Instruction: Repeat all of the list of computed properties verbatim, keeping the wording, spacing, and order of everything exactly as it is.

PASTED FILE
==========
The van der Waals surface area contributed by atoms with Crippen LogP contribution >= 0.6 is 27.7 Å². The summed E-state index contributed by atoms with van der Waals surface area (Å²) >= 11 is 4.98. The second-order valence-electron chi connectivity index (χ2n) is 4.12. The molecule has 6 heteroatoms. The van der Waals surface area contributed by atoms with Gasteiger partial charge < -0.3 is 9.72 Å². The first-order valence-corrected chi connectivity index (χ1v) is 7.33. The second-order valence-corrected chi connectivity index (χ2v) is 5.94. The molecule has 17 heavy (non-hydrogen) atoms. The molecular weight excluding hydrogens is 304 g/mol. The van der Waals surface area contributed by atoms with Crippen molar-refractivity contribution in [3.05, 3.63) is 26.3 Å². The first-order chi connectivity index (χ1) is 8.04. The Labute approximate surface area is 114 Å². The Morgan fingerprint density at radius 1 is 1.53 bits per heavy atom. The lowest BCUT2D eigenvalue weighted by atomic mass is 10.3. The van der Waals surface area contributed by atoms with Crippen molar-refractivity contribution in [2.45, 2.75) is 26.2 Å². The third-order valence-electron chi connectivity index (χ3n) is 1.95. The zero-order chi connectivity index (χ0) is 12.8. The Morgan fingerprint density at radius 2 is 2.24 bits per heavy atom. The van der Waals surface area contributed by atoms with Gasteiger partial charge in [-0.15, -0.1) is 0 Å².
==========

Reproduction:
The van der Waals surface area contributed by atoms with Crippen LogP contribution >= 0.6 is 27.7 Å². The summed E-state index contributed by atoms with van der Waals surface area (Å²) >= 11 is 4.98. The second-order valence-electron chi connectivity index (χ2n) is 4.12. The molecule has 6 heteroatoms. The van der Waals surface area contributed by atoms with Gasteiger partial charge < -0.3 is 9.72 Å². The first-order valence-corrected chi connectivity index (χ1v) is 7.33. The second-order valence-corrected chi connectivity index (χ2v) is 5.94. The molecule has 17 heavy (non-hydrogen) atoms. The molecular weight excluding hydrogens is 304 g/mol. The van der Waals surface area contributed by atoms with Crippen molar-refractivity contribution in [3.05, 3.63) is 26.3 Å². The first-order chi connectivity index (χ1) is 8.04. The Labute approximate surface area is 114 Å². The Morgan fingerprint density at radius 1 is 1.53 bits per heavy atom. The lowest BCUT2D eigenvalue weighted by atomic mass is 10.3. The van der Waals surface area contributed by atoms with Crippen molar-refractivity contribution in [2.45, 2.75) is 26.2 Å². The third-order valence-electron chi connectivity index (χ3n) is 1.95. The zero-order chi connectivity index (χ0) is 12.8. The Morgan fingerprint density at radius 2 is 2.24 bits per heavy atom. The van der Waals surface area contributed by atoms with Gasteiger partial charge in [-0.15, -0.1) is 0 Å².